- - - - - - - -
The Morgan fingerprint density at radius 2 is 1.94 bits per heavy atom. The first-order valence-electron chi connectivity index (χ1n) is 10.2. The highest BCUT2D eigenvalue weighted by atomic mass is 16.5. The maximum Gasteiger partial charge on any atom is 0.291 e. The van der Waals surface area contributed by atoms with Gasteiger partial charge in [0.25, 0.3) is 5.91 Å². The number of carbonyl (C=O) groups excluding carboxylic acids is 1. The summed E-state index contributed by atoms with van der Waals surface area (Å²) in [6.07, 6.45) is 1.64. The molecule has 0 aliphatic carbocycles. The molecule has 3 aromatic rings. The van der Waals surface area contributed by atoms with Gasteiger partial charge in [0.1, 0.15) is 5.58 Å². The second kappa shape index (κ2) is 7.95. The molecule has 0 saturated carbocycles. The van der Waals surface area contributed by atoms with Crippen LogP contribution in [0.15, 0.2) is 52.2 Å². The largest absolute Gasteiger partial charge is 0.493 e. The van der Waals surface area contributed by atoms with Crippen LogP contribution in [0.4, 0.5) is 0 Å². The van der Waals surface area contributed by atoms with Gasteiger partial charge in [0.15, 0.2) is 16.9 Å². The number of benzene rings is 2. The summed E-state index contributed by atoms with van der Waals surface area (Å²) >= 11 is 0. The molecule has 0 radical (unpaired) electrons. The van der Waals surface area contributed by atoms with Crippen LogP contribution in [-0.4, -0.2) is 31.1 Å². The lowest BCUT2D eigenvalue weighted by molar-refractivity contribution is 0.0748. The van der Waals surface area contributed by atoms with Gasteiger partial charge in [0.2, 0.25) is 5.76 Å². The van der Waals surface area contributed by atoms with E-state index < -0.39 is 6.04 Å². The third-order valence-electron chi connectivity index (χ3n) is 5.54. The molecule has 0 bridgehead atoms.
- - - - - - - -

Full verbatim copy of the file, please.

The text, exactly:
The Morgan fingerprint density at radius 2 is 1.94 bits per heavy atom. The first-order valence-electron chi connectivity index (χ1n) is 10.2. The highest BCUT2D eigenvalue weighted by atomic mass is 16.5. The maximum Gasteiger partial charge on any atom is 0.291 e. The van der Waals surface area contributed by atoms with Gasteiger partial charge in [0.25, 0.3) is 5.91 Å². The number of carbonyl (C=O) groups excluding carboxylic acids is 1. The summed E-state index contributed by atoms with van der Waals surface area (Å²) in [6.07, 6.45) is 1.64. The molecule has 0 aliphatic carbocycles. The molecule has 3 aromatic rings. The van der Waals surface area contributed by atoms with Gasteiger partial charge in [0.1, 0.15) is 5.58 Å². The second kappa shape index (κ2) is 7.95. The molecule has 0 saturated carbocycles. The van der Waals surface area contributed by atoms with Crippen LogP contribution in [0.15, 0.2) is 52.2 Å². The largest absolute Gasteiger partial charge is 0.493 e. The van der Waals surface area contributed by atoms with Crippen LogP contribution in [0.4, 0.5) is 0 Å². The van der Waals surface area contributed by atoms with Gasteiger partial charge in [0.15, 0.2) is 16.9 Å². The number of benzene rings is 2. The summed E-state index contributed by atoms with van der Waals surface area (Å²) >= 11 is 0. The molecule has 0 radical (unpaired) electrons. The van der Waals surface area contributed by atoms with Crippen LogP contribution in [-0.4, -0.2) is 31.1 Å². The lowest BCUT2D eigenvalue weighted by molar-refractivity contribution is 0.0748. The van der Waals surface area contributed by atoms with Gasteiger partial charge in [0.2, 0.25) is 5.76 Å². The van der Waals surface area contributed by atoms with E-state index < -0.39 is 6.04 Å². The third-order valence-electron chi connectivity index (χ3n) is 5.54. The molecule has 0 bridgehead atoms.